Poetry Explorer- Classic Contemporary Poetry, GLEANING, by EDMUND CHARLES BLUNDEN

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Classic and Contemporary Poetry

GLEANING, by                 Poet's Biography
First Line: Along the baulk the grasses drenched in dews
Last Line: With such small winnings more than satisfied.
Alternate Author Name(s): Blunden, Edmund
Subject(s): England; Landscape; English

ALONG the baulk the grasses drenched in dews
Soak through the morning gleaners' clumsy shoes,
And cloying cobwebs trammel their brown cheeks
While from the shouldering sun the dewfog reeks.
Now soon begun, on ground where yesterday
The rakers' warning-sheaf forbade their way,
Hard clacking dames in great white hoods make haste
To cram their lapbags with the barley waste,
Scrambling as if a thousand were but one,
Careless of stabbing thistles. Now the sun
Gulps up the dew and dries the stubs, and scores
Of tiny people trundle out of doors
Among the stiff stalks, where the scratched hands ply --
Red ants and blackamoors and such as fly;
Tunbellied, too, with legs a finger long,
The spider harvestman; the churlish strong
Black scorpion, prickled earwig, and that mite
Who shuts up like a leaden shot in fright
And lies for dead. And still before the rout
The young rats and the fieldmice whisk about
And from the trod whisp out the leveret darts,
Bawled at by boys that pass with blundering carts
Top-heavy to the red-tiled barns. -- And still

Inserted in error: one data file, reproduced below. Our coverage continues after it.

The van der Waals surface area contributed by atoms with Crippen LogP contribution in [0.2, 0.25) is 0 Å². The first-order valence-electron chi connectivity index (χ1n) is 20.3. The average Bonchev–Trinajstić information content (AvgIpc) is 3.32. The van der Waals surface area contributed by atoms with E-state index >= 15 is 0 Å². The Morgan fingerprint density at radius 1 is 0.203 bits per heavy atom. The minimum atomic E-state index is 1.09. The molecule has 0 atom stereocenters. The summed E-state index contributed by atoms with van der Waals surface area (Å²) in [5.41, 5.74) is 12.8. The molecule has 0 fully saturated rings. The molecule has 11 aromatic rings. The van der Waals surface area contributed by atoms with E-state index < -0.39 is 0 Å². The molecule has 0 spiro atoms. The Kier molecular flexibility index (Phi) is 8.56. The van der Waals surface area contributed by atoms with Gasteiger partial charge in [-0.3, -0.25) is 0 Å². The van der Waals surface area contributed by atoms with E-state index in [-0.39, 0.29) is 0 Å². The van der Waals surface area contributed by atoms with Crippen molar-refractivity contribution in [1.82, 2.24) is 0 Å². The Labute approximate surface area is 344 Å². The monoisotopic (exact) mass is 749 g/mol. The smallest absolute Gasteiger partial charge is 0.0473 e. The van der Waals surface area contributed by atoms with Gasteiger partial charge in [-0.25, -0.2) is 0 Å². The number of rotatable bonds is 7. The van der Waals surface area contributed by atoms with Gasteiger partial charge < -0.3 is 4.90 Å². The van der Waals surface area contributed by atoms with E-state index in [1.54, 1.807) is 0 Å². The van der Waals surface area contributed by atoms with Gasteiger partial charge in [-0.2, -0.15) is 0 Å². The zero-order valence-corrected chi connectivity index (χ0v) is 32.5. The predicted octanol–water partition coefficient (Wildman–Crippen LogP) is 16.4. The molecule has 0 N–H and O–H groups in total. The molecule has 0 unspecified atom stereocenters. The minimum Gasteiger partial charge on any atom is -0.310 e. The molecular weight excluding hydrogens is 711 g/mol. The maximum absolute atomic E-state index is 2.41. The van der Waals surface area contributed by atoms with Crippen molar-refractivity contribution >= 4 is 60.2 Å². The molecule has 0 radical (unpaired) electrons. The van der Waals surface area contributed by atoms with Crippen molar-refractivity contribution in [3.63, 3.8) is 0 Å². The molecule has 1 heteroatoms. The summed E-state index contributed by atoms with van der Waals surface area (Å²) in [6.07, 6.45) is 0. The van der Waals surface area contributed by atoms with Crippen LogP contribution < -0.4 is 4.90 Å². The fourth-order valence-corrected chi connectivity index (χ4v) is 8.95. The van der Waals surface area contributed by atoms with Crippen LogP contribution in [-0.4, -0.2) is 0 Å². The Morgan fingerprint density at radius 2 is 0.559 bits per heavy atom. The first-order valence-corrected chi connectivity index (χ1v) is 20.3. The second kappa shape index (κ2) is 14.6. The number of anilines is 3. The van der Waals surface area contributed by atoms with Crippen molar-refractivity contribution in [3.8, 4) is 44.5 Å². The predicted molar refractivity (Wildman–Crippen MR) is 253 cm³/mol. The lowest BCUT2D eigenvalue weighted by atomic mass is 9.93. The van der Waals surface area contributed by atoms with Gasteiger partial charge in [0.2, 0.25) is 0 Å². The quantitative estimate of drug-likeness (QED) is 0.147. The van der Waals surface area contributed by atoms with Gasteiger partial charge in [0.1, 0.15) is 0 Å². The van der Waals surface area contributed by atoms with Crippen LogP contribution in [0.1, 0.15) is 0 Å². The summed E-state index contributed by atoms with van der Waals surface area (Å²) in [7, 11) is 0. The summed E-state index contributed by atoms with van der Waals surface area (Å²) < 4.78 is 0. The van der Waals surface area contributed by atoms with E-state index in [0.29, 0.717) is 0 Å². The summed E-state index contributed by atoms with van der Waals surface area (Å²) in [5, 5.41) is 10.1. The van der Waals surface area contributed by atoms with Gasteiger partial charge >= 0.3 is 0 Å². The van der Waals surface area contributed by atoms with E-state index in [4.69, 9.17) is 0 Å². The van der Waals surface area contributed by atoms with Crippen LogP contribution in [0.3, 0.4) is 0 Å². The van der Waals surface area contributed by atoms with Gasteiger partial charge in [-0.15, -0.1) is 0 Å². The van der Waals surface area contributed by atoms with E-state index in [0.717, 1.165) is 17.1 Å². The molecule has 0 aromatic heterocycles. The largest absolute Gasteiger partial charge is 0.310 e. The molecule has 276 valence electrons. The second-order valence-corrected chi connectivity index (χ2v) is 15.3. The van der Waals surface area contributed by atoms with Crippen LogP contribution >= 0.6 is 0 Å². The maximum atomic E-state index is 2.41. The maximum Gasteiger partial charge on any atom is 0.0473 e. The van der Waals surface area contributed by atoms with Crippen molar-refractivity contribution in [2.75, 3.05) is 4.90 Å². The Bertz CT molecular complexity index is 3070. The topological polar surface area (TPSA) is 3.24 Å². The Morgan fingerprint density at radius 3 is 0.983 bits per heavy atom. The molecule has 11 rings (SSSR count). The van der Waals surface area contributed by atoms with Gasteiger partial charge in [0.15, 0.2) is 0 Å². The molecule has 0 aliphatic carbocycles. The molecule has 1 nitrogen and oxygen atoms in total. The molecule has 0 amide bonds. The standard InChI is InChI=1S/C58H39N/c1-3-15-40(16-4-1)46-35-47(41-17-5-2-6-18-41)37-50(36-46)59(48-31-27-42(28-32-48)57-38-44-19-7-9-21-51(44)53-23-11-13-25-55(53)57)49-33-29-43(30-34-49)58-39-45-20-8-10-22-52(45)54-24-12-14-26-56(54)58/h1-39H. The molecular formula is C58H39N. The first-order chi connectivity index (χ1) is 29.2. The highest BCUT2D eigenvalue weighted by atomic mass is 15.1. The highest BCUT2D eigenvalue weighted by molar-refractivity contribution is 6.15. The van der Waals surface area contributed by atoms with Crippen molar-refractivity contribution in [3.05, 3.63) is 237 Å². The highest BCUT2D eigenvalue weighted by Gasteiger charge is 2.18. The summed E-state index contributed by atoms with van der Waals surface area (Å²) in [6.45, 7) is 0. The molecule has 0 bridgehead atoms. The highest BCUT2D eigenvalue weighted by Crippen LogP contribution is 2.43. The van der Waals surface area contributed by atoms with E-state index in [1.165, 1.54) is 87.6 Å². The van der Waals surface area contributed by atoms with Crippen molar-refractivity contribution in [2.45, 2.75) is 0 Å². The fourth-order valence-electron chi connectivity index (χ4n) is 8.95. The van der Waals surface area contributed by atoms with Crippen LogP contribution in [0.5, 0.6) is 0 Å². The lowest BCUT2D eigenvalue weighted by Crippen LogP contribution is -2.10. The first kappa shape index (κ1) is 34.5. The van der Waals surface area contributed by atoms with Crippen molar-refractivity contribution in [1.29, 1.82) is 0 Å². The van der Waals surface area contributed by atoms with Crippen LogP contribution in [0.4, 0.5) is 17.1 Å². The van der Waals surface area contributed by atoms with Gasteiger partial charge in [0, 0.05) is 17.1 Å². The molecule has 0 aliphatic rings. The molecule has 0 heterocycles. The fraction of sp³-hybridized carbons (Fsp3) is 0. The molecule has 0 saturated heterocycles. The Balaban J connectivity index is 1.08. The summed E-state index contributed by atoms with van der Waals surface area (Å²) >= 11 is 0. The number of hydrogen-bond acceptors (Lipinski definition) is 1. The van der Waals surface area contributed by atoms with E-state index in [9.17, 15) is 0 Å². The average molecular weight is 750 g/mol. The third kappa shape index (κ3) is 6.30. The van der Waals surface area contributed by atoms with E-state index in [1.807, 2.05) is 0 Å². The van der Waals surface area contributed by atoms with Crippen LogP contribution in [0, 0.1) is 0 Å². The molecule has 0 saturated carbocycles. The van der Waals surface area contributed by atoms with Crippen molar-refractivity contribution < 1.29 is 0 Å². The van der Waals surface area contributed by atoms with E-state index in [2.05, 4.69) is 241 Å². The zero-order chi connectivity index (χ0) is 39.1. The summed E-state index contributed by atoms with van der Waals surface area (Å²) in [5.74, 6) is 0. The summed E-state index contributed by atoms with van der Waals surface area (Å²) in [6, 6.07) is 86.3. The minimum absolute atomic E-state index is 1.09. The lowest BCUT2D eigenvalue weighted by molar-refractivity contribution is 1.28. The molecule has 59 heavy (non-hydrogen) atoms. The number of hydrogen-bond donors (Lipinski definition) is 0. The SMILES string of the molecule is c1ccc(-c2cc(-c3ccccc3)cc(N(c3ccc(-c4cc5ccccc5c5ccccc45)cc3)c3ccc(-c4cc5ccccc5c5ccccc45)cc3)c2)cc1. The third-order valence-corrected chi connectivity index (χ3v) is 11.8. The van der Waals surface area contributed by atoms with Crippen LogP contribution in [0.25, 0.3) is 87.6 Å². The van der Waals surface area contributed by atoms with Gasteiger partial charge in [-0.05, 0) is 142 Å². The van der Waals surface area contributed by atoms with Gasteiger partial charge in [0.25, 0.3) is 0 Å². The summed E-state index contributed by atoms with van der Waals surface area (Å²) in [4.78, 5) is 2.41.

The children feed their corn-sacks with good will,
And farmwives ever faster stoop and flounce.
The hawk drops down a plummet's speed to pounce
The nibbling mouse or resting lark away,
The lost mole tries to pierce the mattocked clay
In agony and terror of the sun.

The dinner hour and its grudged leisure won,
All sit below the pollards on the dykes,
Rasped with the twinge of creeping barley spikes.
Sweet beyond telling now the small beer goes
From the hooped hardwood bottles, the wasp knows,
And even hornets whizz from the eaten ash;
Then crusts are dropt and switches snatched to slash,
While safe in shadow of the apron thrown
Aside the bush which years before was grown
To snap the poacher's nets, the baby sleeps.

Now toil returns, in red-hot fluttering light,
And far afield the weary rabble creeps,
Oft happening blind wheat, black among the white,
That smutches where it touches quick as soot; --
Oft gaping where the landrail seems afoot,
Who with such magic throws his baffling speech
Far off he sounds when scarce beyond arm's reach.
The dogs are left to mind the morning's gain,
But squinting knaves can slouch to steal the grain.
Close to the farm the fields are gleaned agen,
Where the boy droves the turkey and white hen
To pick the shelled sweet corn, their hue and cry
Answers the gleaners' gabble; and sows trudge by
With little pigs to play and rootle there,
And all the fields are full of din and blare.

So steals the time past, so they glean and gloat;
The hobby-horse whirs round, the moth's dust coat
Blends with the stubble, scarlet soldiers fly
In airy pleasure; but the gleaners' eye
Sees little but their spoils, or robin-flower
Ever on tenterhooks to shun the shower, --
Their weather-prophet never known astray;
When he folds up, then towards the hedge glean they.
But now the dragon of the skies droops, pales,
And wandering in the wet grey western vales
Stumbles, and passes, and the gleaning's done.
The farmer with fat hares slung on his gun
Gives folks goodnight, as down the ruts they pull
The creaking two-wheeled handcarts bursting full,
And whimpering children cease their teazing squawls
While left alone the supping partridge calls --
Till all at home is stacked from mischief's way,
To thrash and dress the first wild windy day;
And each good wife crowns weariness with pride,
With such small winnings more than satisfied.

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